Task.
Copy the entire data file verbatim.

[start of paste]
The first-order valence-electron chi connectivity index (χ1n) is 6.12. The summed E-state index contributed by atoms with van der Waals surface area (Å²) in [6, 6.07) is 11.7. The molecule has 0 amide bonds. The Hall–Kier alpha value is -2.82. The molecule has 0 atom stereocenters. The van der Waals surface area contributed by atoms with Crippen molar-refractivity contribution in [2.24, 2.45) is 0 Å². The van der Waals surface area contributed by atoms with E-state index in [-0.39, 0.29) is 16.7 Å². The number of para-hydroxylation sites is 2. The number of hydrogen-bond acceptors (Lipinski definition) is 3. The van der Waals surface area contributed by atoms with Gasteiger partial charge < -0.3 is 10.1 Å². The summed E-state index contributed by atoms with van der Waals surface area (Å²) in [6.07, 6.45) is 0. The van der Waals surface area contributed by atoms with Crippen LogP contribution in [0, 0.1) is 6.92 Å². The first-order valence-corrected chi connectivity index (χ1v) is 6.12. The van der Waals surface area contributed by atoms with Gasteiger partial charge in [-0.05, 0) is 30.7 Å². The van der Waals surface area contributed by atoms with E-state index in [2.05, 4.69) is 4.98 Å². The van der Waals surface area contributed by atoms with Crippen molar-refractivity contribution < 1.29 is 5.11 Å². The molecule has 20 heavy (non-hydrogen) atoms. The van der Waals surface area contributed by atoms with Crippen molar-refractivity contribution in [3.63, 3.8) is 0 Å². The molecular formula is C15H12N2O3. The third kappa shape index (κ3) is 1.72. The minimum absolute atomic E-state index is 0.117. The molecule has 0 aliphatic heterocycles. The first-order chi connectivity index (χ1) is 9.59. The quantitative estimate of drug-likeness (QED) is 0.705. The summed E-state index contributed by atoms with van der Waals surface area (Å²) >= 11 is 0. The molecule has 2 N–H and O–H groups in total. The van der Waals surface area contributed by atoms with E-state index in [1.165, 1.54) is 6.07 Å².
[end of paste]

The first-order valence-electron chi connectivity index (χ1n) is 6.12. The summed E-state index contributed by atoms with van der Waals surface area (Å²) in [6, 6.07) is 11.7. The molecule has 0 amide bonds. The Hall–Kier alpha value is -2.82. The molecule has 0 atom stereocenters. The van der Waals surface area contributed by atoms with Crippen molar-refractivity contribution in [2.24, 2.45) is 0 Å². The van der Waals surface area contributed by atoms with E-state index in [-0.39, 0.29) is 16.7 Å². The number of para-hydroxylation sites is 2. The number of hydrogen-bond acceptors (Lipinski definition) is 3. The van der Waals surface area contributed by atoms with Gasteiger partial charge < -0.3 is 10.1 Å². The summed E-state index contributed by atoms with van der Waals surface area (Å²) in [6.07, 6.45) is 0. The van der Waals surface area contributed by atoms with Crippen LogP contribution in [0, 0.1) is 6.92 Å². The first-order valence-corrected chi connectivity index (χ1v) is 6.12. The van der Waals surface area contributed by atoms with Gasteiger partial charge in [-0.05, 0) is 30.7 Å². The van der Waals surface area contributed by atoms with E-state index in [2.05, 4.69) is 4.98 Å². The van der Waals surface area contributed by atoms with Crippen molar-refractivity contribution < 1.29 is 5.11 Å². The molecule has 20 heavy (non-hydrogen) atoms. The van der Waals surface area contributed by atoms with Crippen molar-refractivity contribution in [3.63, 3.8) is 0 Å². The molecular formula is C15H12N2O3. The third kappa shape index (κ3) is 1.72. The minimum absolute atomic E-state index is 0.117. The molecule has 0 aliphatic heterocycles. The first-order chi connectivity index (χ1) is 9.59. The quantitative estimate of drug-likeness (QED) is 0.705. The summed E-state index contributed by atoms with van der Waals surface area (Å²) >= 11 is 0. The molecule has 2 N–H and O–H groups in total. The van der Waals surface area contributed by atoms with E-state index in [1.165, 1.54) is 6.07 Å².